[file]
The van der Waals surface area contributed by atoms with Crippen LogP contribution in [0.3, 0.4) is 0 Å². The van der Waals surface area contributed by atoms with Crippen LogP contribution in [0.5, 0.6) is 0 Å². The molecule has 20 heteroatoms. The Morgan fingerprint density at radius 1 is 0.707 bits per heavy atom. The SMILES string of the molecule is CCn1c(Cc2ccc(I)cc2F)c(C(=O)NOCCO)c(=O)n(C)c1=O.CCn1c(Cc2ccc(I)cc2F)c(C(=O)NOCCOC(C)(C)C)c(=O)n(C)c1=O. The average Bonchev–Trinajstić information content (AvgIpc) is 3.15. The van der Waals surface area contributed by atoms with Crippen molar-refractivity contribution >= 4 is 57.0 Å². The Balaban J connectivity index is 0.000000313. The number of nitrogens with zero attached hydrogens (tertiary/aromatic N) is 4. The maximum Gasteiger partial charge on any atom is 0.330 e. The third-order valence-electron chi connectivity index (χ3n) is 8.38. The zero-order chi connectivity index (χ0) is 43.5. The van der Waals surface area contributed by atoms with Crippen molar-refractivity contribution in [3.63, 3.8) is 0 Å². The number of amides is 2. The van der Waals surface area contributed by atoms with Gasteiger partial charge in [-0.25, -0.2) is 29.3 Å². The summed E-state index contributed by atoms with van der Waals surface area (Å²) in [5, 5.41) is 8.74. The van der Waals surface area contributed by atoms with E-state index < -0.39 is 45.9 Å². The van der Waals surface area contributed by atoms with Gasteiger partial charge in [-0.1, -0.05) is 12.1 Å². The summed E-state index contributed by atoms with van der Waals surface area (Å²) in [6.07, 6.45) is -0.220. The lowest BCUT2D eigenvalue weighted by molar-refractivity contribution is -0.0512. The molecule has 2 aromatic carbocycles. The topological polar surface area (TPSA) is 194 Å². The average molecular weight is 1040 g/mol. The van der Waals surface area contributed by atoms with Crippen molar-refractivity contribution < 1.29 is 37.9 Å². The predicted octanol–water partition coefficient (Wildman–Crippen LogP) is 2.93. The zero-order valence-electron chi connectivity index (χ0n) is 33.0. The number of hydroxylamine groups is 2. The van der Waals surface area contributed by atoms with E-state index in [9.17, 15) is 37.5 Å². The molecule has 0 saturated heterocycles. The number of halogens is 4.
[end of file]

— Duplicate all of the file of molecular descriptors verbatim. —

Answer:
The van der Waals surface area contributed by atoms with Crippen LogP contribution in [0.3, 0.4) is 0 Å². The van der Waals surface area contributed by atoms with Crippen LogP contribution in [0.5, 0.6) is 0 Å². The molecule has 20 heteroatoms. The Morgan fingerprint density at radius 1 is 0.707 bits per heavy atom. The SMILES string of the molecule is CCn1c(Cc2ccc(I)cc2F)c(C(=O)NOCCO)c(=O)n(C)c1=O.CCn1c(Cc2ccc(I)cc2F)c(C(=O)NOCCOC(C)(C)C)c(=O)n(C)c1=O. The average Bonchev–Trinajstić information content (AvgIpc) is 3.15. The van der Waals surface area contributed by atoms with Crippen molar-refractivity contribution >= 4 is 57.0 Å². The Balaban J connectivity index is 0.000000313. The number of nitrogens with zero attached hydrogens (tertiary/aromatic N) is 4. The maximum Gasteiger partial charge on any atom is 0.330 e. The third-order valence-electron chi connectivity index (χ3n) is 8.38. The zero-order chi connectivity index (χ0) is 43.5. The van der Waals surface area contributed by atoms with Crippen molar-refractivity contribution in [3.63, 3.8) is 0 Å². The number of amides is 2. The van der Waals surface area contributed by atoms with Gasteiger partial charge in [-0.25, -0.2) is 29.3 Å². The summed E-state index contributed by atoms with van der Waals surface area (Å²) in [5, 5.41) is 8.74. The van der Waals surface area contributed by atoms with E-state index < -0.39 is 45.9 Å². The van der Waals surface area contributed by atoms with Gasteiger partial charge in [-0.1, -0.05) is 12.1 Å². The summed E-state index contributed by atoms with van der Waals surface area (Å²) in [6.07, 6.45) is -0.220. The lowest BCUT2D eigenvalue weighted by molar-refractivity contribution is -0.0512. The molecule has 2 aromatic carbocycles. The topological polar surface area (TPSA) is 194 Å². The average molecular weight is 1040 g/mol. The van der Waals surface area contributed by atoms with Crippen molar-refractivity contribution < 1.29 is 37.9 Å². The predicted octanol–water partition coefficient (Wildman–Crippen LogP) is 2.93. The zero-order valence-electron chi connectivity index (χ0n) is 33.0. The number of hydroxylamine groups is 2. The van der Waals surface area contributed by atoms with E-state index in [9.17, 15) is 37.5 Å². The molecule has 0 saturated heterocycles. The number of halogens is 4.